42 Responses

  1. Omegakenshin
    Omegakenshin March 7, 2011 at 22:21 | | Reply

    Excelent post, I agree with you, Notepad++ is one of the best tools for coding, I never try Netbeans, I will take a look at it, looking good and Open Source.

    Thanks, awesome epic blog, WPMayor Rules!!

  2. Mick
    Mick March 16, 2011 at 14:31 | | Reply

    As you use Windows and Linux you might be interested in the new version of Sublime Text as it’s multi-platform: http://www.sublimetext.com

    Although Sublime 2 is still alpha (I now use this version instead of v1), it’s very stable plus the developer is very responsive to fixing faults, introducing changes etc.

    You can customise just about anything: keybindings, themes etc and also set up your own snippets.

    It’s not free but there’s no limit on the trial period (it just nags you from time to time)

    1. Rado
      Rado January 12, 2012 at 08:43 | | Reply

      Sublime is really great!

      With Sublime Text you can use WordPress package https://github.com/purplefish32/sublime-text-2-wordpress

      Or install it with Package control

  3. Rustik
    Rustik May 16, 2011 at 07:30 | | Reply

    I suggest to add a review Codelobster PHP Edition (http://www.codelobster.com).
    This IDE has special plug-in for WordPress including theme editor.

  4. Mark "Chief Alchemist" Simchock

    Have you looked at Microsoft’s WebMatrix?


    It’s not an IDE per se but I find the ability to dev on my client pretty convenient. I try to cloud as much as possible but WebMatrix is one of the few client-based tools I continue to use.

    It might be possible to integrate NetBeans with WebMatrix. I’m not sure.

  5. Mike Schinkel
    Mike Schinkel August 15, 2011 at 03:45 | | Reply

    Hand’s down, the best IDE for serious PHP plugin and theme development for WordPress is PhpStorm. I’ve tried all the others and nothing else even comes close. Be sure to use Zend Debugger with it and not XDEBUG as the latter is, well, too buggy.

  6. John Newton
    John Newton August 30, 2011 at 22:38 | | Reply

    Webmatrix sounds interesting, but…. it looks like it will only run on IIS. Sorry, I don’t want, nor need yet another webserver. All of my clients are on Apache and I’m running XAMPP on my development system. Now, if Webmatrix runs in an XAMPP environment, I’ll take a serious look at it.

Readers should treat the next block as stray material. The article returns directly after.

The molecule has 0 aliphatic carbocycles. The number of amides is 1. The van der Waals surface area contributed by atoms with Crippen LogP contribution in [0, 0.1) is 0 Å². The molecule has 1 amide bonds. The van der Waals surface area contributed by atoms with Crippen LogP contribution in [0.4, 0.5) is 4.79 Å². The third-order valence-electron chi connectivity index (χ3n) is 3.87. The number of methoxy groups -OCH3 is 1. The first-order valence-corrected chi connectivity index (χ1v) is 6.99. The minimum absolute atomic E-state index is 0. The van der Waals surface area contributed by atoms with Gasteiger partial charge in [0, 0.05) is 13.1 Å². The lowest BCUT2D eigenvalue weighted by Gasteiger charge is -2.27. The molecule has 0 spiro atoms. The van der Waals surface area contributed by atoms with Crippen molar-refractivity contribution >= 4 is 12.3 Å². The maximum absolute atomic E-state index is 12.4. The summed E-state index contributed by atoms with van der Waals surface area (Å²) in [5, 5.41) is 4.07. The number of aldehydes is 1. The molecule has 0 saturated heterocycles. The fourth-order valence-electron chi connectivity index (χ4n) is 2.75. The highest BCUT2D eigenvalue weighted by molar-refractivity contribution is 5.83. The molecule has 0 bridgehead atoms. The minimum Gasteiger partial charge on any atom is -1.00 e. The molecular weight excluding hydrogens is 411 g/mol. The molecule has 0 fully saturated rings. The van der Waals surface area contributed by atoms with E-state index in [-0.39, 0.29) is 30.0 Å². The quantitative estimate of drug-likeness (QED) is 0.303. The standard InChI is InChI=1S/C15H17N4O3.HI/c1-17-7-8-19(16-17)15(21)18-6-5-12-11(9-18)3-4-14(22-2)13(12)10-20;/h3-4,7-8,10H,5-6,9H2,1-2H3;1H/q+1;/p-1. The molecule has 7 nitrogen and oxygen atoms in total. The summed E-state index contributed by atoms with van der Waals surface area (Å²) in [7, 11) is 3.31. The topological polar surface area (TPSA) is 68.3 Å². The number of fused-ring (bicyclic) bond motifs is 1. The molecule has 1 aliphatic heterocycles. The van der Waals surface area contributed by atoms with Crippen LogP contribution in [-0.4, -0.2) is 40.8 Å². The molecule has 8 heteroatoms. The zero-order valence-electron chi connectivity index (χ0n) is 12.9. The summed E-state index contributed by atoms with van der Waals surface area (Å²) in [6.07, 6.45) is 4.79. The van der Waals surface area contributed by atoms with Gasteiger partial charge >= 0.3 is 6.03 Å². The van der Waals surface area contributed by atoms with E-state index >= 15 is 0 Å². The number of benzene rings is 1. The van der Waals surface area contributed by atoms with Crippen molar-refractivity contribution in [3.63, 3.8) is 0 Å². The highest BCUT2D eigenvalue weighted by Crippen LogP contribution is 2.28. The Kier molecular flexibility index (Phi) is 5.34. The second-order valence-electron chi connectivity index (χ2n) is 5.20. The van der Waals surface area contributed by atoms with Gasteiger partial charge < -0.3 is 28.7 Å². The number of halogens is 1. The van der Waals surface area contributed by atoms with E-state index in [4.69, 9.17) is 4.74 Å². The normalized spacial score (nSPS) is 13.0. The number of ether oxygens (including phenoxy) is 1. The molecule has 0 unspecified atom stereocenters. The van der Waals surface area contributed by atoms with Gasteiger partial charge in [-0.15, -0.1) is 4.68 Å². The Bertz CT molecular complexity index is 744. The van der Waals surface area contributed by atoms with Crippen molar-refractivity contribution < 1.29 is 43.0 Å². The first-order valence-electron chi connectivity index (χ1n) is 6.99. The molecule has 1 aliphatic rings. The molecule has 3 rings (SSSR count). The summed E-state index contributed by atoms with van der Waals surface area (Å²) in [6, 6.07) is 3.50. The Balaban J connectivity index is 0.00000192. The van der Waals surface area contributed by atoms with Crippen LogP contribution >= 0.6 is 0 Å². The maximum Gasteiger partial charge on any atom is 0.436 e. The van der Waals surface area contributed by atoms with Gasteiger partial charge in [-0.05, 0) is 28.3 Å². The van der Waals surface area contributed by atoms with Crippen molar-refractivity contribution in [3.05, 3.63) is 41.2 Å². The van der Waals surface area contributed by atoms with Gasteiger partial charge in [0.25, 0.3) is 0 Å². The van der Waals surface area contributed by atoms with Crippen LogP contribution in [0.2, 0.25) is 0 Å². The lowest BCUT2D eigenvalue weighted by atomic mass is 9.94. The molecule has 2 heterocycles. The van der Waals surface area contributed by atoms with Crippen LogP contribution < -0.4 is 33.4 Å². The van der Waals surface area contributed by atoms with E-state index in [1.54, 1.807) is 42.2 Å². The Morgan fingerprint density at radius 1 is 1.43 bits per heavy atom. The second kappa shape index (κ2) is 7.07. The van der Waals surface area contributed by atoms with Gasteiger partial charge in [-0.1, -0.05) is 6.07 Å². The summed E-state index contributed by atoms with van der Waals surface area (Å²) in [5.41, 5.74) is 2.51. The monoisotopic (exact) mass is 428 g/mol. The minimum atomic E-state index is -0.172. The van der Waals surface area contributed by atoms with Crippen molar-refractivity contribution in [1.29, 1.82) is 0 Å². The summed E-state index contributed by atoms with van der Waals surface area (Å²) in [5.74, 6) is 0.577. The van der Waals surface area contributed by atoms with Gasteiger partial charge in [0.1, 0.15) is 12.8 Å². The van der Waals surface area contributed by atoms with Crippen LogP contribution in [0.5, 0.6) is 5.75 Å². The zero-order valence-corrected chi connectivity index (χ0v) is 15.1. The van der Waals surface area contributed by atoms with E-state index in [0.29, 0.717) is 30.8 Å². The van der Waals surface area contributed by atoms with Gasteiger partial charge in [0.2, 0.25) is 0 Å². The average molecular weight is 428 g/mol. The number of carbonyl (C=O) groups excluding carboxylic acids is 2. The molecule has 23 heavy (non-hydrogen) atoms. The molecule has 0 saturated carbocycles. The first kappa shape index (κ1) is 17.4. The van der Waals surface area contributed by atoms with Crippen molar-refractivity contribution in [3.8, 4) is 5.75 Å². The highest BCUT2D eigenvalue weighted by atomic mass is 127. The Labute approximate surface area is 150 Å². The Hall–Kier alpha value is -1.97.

In the mean time I’ll stick with NP++ and Netbeans, which I’ve been using for quite a while.

    John Newton

  7. Sean Hynes
    Sean Hynes October 13, 2011 at 01:05 | | Reply

    Well, after a quick search, if your not a heavy duty PHP guy, then get something with some great frameworks and built in attributes for Facebook and WordPress , that would be codelobster.com

    IF your die hard, prob PHP Storm like my buddy Mike says

    WP Solutions & Get SEO Content Fast

  8. Mario Peshev
    Mario Peshev October 16, 2011 at 08:57 | | Reply

    I usually do any kind of development with Eclipse – they have the Eclipse PDT (PHP Development Toolkit) platform, widely available on any platform. I can attach the PHP sources + WP sources to be accessible from the project, navigate through functions and generating PHPDoc and more.

    The only thing I’m not certain is the XDebug integration as I know that there is a way to actually download it with the debugger but never tried it.

    1. CJ Andrew
      CJ Andrew February 2, 2016 at 21:25 | | Reply

      Same here! Strangely enough I nearly got “flamed” in another discussion, when I mentioned my IDE preference with some other WordPress folk. Eclipse?? they screamed. Why??